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chris roadhog
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Joined: Thu Feb 04, 2010 6:18 pm

Traveling arcade insurance

Postby chris roadhog » Mon May 14, 2012 2:39 pm

Hi,
I'm thinking of taking my machine exhibition (Old Penny Memories, Bridlington) on the road but I'm not sure how to get suitable insurance. It's a bit of a minefield - no probs getting cover at my museum premises. Any recommendations please?

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treefrog
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Location: Suffolk

Re: traveling arcade insurance

Postby treefrog » Mon May 14, 2012 6:20 pm

I am sure there are one or two on this forum with showman experience, but it may be worth giving John Morley a call. Look up his website for details. I was speaking to him about this area a few weeks ago and the complexities and ways of keeping costs down.

One area, if doing it a lot, is to become a member of the Showmans' Guild, where discounts can be obtained, but it costs a bit to join. You can at least get good pitches though...

chris roadhog
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Re: traveling arcade insurance

Postby chris roadhog » Tue May 15, 2012 7:58 am

Cheers Treefrog, I'll look him up.

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badpenny
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Re: traveling arcade insurance

Postby badpenny » Sun Mar 23, 2014 10:13 am

Find out how much on average they'd charge you, then put it in a sock under your bed.
Should you have a situation open the sock and retrieve your money.

We pay insurance companies in order to learn a thousand reasons why they aren't responsible. :dammit:

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coppinpr
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Re: Traveling arcade insurance

Postby coppinpr » Sun Mar 23, 2014 11:29 am

Everything you say here is true. Unfortunately though, lots of procedures that involve the public require insurance by law, so you have no option but to buy.

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badpenny
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Re: Traveling arcade insurance

Postby badpenny » Sun Mar 23, 2014 12:13 pm

Sure thing, third party/public liability is necessary, and should be very straight forward and only about £80.

However insuring against loss is in my view a waste, you might as well stand in a field ripping up tenners, it'd be quicker and cheaper.

Years ago when I was open and fair minded (gullible) I worked for one of the largest Insurance Companies being a door to door agent. I covered life, accident, business and house/car/personal property.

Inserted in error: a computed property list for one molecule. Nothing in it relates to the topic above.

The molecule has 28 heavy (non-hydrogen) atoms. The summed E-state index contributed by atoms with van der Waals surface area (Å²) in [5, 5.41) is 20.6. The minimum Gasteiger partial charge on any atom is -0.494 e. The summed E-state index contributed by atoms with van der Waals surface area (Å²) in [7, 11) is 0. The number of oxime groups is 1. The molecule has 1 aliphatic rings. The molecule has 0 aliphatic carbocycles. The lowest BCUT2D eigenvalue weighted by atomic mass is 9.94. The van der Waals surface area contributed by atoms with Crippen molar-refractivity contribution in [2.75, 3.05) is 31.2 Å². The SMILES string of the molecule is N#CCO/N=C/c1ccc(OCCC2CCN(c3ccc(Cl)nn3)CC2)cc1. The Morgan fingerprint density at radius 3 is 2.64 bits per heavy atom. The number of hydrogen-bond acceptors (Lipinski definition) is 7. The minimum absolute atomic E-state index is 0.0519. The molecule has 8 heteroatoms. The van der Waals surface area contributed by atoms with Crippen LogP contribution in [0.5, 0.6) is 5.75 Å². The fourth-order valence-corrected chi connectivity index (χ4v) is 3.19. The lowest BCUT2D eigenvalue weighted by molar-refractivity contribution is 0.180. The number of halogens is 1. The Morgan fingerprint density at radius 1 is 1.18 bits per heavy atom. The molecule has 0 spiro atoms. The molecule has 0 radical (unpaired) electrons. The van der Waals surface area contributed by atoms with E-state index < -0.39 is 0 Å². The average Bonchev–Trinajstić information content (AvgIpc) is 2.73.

I was trained to find all and any possible reason why claims weren't to be honoured. You want to try and sleep after having told a family that has burnt their house down that the insurance you sold them is unlikely to pay out because a chip pan fire isn't an accident it's carelessness.

Interestingly they always paid out immediately on life assurance, I guess that's because most people are only insured for small amounts, have usually paid in more than their relatives will get and it's difficult to deny death has taken place when you have flies buzzing around and strange fluids leaking. However it is accurate nowadays to point out that any comment from the medical profession hinting at carelessness in the deceased's use of medication (He used to forget to take all 5 tablets every day like he should or he used to eat sugar you know?) and the insurance vultures will dismiss claims on the basis that the deceased has made no attempt to deny the accusations, and until they do .......

AND DON'T GET ME STARTED ON PET INSURANCE ...... dirtdog

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moonriver
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Re: Traveling arcade insurance

Postby moonriver » Sun Mar 23, 2014 3:55 pm

I take on board everything previously said about insurance companies and the dubious way they sometimes operate. I do however think that nowadays if you have any kind of value to your collection then you should be adequately insured as extra premium costs on your household policy are relatively cheap and far outweighed by the cost of having to replace ( if you even can) a rare or valuable machine.
In your home most contents policies usually need any single item over 2000 pounds in value to be specifically noted on the policy. I have a number of working models for example that are in my home and I have them listed individually on my household contents policy. In the event of a claim I would be entitled to the full sum insured for that particular machine or machines if they were damaged beyond economic repair, or if repairable the cost of having that done professionally . For example if there was a fire and the machines were completely destroyed then I would need to demonstrate to the loss adjuster appointed by Insurers the individual quality of my machines as we all know some are a lot better than others. Just having 'Laughing Sailor' as a description could mean a poor example ( such as the one from the recent toy museum auction), or a really nice Modern Enterprises original, or even a complete reproduction, which is why many detailed photographs inside and out are essential as these are what you will rely on to prove your point if you have to. Obviously your photographs (or a spare set of them) should be kept somewhere else!
Most loss adjusters sent to a claim will have no knowledge whatsoever of antique or collectable slot machines and will rely upon the internet to try and compare prices and value. Insurer's prime concern is to settle your claim for as little as possible.